Daan Huizing made golfing history by becoming the first player to win a full-field mixed professional tournament with his triumph at the Jordan Mixed Open presented by Ayla.
The Dutchman began the final round at Ayla Golf Club two shots behind overnight leader Meghan MacLaren, who opened the world-first tournament with consecutive rounds of seven under par 65.
MacLaren started the final day strong, carding two birdies on her first three holes, but Huizing was able to slowly chip away at the Englishwoman’s lead, and by the time the two golfers reached the 13th tee, they were deadlocked on 14 under par.
The stage was set for a never-before-seen battle down the stretch between a male and female golfer competing for the same first prize.
In the end, it was Huizing who came out on top as he converted three crucial birdies on the closing holes and signed for a four under par 68, which gave him a two-stroke victory.
The win was an emotional one for the 28-year-old, who admitted it was a tough off-season after he narrowly missed out on a European Tour card at the Challenge Tour Grand Final last year.
MacLaren finished the Jordan Mixed Open presented by Ayla alone in second place — two shots clear of Martin Simonsen, who matched the Ayla Golf Club course record with a final round of eight under par 64, which moved him 17 places up the leaderboard and into third place.
The Jordan Mixed Open presented by Ayla assembled 40 players from each of the European Challenge Tour, the Staysure Tour and the Ladies European Tour, plus three amateurs, into the same 123-player field and will forever be remembered as a game-changing tournament.
The final grouping was comprised of one player from each of the three Tours, and of the 66 players that made the cut, 20 represented the Ladies European Tour, 21 were from the Staysure Tour and 25 were from the Challenge Tour.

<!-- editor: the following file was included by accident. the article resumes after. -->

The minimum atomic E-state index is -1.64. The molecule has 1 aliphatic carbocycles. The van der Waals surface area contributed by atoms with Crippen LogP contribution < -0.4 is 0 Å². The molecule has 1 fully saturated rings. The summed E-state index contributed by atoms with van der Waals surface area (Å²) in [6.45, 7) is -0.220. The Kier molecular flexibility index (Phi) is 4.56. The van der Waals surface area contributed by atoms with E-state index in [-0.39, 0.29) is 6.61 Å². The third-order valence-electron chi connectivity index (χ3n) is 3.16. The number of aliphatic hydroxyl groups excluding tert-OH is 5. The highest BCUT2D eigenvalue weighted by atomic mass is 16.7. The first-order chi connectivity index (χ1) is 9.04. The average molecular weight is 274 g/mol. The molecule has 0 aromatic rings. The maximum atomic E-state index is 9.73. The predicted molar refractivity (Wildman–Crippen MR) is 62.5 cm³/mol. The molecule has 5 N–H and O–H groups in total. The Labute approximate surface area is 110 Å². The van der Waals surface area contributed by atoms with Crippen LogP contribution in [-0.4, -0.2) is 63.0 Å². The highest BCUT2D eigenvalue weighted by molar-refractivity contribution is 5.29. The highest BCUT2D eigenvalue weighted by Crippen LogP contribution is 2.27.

In addition, the back nine battle for the win between MacLaren and Huizing created tense drama all the way to the end.
Players from all three Tours were represented in the top five. The best performer from the over-50s contingent was José Coceres of Argentina who finished in a tie for fourth place alongside Challenge Tour players Jack Senior and Oliver Farr.
Thorough research was performed by tournament officials before the event began. Data on driving distance, approach shot distance, club selection and scoring was collected after each round, and will provide crucial findings to all three Tours.
The low-amateur competitor, Emilie Paltrinieri of Italy, carded rounds of 70-74-73 to finish the tournament on one over par.
Daan Huizing: “I’m buzzing. It’s a big moment for me. I’ve had a rough time at home recently so this is a really sweet way to prove to myself that I’ve got it. The belief in myself and the people around me, my team and my family, I’m really grateful for their support. I’m honoured. I think it’s an historic event.
“To be the inaugural winner — it’s a special moment. I think it’s a great initiative. It was great fun playing in a final group with a Challenge Tour player, a senior tour player and a lady player. It was a great battle. It’s a different vibe and very special to be the first winner and I hope it’s something that can be continued in the future.
“I went into the day with a pretty open mind and I knew it was going to take a low round, someone was going to shoot low today. I had a pretty rough start and lipped out a couple of putts for birdie and holed a couple of good ones for par on two and three. It wasn’t easy and I didn’t play great. I had a few loose ones to the right yesterday and today again, but I battled really well.